House debates

Thursday, 23 March 2023


Ministers of State Amendment Bill 2022; Second Reading

10:04 am

Photo of Matt ThistlethwaiteMatt Thistlethwaite (Kingsford Smith, Australian Labor Party, Assistant Minister for Defence) Share this | Hansard source

Members of parliament—you're right—swear allegiance to the Crown. We should be swearing allegiance to the Australian people who elected us, but we don't have the opportunity to do that. In my view, if we had an Australian head of state that was appointed by the Australian people, either through the parliamentary process or directly elected by the Australian people, they would have an obligation to the Australian people to ensure that the fundamental principle of democracy is upheld—the right to know who is administering government on their behalf. In such a scenario, if the Prime Minister were say to the Australian head of state, 'I want you to swear me in to these ministries,' the head of state would of course be obliged to do so; however, having been appointed by the Australian people, I believe they would also be obliged to say, 'If you don't tell the Australian people, I will.'

That is another reason why, after we get through the process of looking at the Aboriginal and Torres Strait Islander Voice, which is the priority of the government this year, we need to begin a serious discussion with the Australian people about, in the future, debating whether or not we should have one of our own as our head of state, someone who is accountable to the Australian people and who represents Australia's unique culture and identity, improving the system of democracy that we have and cherish in Australia. Hopefully, some good can come of this dark period in our history when the Australian people were left none the wiser about who was administering government on their behalf, because of that dastardly act of the former Prime Minister to attempt to cover up—and that's implicit in the fact that he didn't tell anyone—the fact that he'd taken the ministries of other ministers, attempting to hide it from the Australian people.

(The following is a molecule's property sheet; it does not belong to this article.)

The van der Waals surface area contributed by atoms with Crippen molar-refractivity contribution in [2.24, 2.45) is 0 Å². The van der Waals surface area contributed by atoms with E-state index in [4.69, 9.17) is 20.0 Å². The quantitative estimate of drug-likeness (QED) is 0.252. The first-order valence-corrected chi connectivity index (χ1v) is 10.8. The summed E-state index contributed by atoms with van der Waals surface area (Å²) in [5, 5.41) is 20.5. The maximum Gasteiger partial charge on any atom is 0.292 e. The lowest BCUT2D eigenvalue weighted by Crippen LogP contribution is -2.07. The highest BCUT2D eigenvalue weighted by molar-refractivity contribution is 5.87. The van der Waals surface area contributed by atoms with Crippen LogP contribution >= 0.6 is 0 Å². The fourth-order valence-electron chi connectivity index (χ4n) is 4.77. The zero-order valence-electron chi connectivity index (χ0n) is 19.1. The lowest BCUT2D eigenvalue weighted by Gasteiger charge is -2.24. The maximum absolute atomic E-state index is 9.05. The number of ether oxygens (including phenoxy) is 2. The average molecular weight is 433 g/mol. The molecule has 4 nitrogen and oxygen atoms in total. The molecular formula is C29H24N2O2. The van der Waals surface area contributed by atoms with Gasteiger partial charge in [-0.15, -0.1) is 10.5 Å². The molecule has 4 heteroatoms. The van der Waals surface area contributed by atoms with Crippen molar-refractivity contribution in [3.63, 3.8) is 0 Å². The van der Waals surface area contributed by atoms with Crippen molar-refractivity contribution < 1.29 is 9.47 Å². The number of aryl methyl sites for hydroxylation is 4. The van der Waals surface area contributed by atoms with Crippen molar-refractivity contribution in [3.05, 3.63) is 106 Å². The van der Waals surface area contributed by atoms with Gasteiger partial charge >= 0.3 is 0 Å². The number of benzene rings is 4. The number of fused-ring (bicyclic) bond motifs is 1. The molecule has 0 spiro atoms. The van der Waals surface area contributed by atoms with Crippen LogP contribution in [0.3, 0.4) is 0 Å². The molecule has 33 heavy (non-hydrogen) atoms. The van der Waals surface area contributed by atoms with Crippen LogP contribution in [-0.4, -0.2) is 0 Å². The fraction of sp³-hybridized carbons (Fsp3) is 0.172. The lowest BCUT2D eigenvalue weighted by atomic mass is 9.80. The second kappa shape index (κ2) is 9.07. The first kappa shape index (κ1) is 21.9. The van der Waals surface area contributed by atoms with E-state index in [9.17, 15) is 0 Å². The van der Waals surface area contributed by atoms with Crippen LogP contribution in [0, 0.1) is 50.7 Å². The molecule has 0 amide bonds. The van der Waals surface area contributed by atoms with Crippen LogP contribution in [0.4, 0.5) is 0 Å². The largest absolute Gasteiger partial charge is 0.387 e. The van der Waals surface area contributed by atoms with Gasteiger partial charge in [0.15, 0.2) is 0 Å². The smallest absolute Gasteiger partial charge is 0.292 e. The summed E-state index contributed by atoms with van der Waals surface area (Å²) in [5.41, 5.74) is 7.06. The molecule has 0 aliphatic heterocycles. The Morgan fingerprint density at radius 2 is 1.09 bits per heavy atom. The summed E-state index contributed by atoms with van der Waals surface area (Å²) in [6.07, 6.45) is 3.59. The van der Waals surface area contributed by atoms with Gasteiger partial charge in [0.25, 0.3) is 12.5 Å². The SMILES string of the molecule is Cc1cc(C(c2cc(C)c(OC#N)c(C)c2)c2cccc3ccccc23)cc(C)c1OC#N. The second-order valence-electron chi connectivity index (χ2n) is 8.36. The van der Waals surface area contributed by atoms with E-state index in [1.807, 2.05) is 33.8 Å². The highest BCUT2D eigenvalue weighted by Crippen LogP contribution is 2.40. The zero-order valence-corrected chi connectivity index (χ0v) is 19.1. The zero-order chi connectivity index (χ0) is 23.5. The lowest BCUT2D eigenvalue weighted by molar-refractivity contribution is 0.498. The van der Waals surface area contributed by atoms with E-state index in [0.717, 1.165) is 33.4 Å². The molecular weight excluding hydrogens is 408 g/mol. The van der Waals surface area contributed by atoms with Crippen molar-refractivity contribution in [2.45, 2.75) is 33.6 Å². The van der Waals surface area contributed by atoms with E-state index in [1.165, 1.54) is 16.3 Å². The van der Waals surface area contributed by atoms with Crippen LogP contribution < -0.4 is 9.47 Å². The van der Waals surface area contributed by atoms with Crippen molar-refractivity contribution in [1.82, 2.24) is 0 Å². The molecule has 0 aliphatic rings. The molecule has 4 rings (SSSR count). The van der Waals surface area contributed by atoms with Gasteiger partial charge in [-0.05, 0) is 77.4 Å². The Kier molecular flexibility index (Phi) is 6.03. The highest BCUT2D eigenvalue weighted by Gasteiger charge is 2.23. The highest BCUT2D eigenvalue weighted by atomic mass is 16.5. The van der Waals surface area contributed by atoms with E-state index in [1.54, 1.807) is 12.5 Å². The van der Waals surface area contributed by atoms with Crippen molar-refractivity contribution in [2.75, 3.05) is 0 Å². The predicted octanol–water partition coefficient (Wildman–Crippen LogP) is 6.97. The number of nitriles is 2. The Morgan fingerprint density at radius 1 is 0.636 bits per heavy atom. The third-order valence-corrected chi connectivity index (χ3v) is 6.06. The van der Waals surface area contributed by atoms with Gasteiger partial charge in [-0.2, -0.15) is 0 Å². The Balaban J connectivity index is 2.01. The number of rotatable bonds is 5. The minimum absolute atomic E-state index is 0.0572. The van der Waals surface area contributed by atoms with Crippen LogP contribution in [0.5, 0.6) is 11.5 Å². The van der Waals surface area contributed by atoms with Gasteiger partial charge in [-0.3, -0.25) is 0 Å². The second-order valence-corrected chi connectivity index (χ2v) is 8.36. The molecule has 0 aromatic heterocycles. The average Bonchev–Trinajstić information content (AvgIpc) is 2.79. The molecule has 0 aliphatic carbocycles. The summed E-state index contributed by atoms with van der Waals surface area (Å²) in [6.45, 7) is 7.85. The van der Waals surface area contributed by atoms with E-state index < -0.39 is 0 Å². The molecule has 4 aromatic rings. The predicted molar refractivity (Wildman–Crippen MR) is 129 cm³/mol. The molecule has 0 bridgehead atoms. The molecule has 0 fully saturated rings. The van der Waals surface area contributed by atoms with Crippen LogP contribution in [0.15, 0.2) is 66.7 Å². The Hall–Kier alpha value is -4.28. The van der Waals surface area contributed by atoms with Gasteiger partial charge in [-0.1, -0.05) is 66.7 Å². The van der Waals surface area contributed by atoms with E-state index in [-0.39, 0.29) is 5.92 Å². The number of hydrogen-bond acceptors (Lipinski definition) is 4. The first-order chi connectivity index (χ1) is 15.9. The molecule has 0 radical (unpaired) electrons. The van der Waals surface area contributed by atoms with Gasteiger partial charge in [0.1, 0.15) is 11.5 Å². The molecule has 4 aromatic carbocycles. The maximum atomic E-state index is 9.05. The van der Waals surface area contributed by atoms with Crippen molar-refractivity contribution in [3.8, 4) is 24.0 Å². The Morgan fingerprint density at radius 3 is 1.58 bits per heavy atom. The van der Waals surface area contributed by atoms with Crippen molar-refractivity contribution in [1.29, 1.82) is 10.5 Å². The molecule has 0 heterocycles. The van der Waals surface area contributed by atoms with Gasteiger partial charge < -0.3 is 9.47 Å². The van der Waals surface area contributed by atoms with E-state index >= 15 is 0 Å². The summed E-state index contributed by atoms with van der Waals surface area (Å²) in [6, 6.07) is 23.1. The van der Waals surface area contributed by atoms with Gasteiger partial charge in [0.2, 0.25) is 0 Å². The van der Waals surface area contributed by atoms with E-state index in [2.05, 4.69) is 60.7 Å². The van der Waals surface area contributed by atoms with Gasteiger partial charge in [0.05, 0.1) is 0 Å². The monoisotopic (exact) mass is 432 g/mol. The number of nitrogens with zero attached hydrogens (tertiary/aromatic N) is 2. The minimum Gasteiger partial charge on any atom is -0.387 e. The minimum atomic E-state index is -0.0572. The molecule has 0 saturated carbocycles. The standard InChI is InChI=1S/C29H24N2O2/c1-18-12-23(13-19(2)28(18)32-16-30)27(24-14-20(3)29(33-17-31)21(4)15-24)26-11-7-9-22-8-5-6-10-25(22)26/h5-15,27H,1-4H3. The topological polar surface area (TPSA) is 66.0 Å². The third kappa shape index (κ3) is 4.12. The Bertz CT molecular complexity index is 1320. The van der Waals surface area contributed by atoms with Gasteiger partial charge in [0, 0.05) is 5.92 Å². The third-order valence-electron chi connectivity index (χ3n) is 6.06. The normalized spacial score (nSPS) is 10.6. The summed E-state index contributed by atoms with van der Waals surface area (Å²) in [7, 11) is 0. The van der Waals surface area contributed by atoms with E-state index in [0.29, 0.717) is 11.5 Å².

Thankfully, we now have a government that prioritises transparency and accountability. This bill delivers on the commitment to ensure that we have transparency and accountability in our decision-making, particularly when it comes to who is administering government on behalf of the Australian people. In the future, because of this reform, the Australian people will always know who has been sworn in as a minister of state and who is administering government departments on their behalf.


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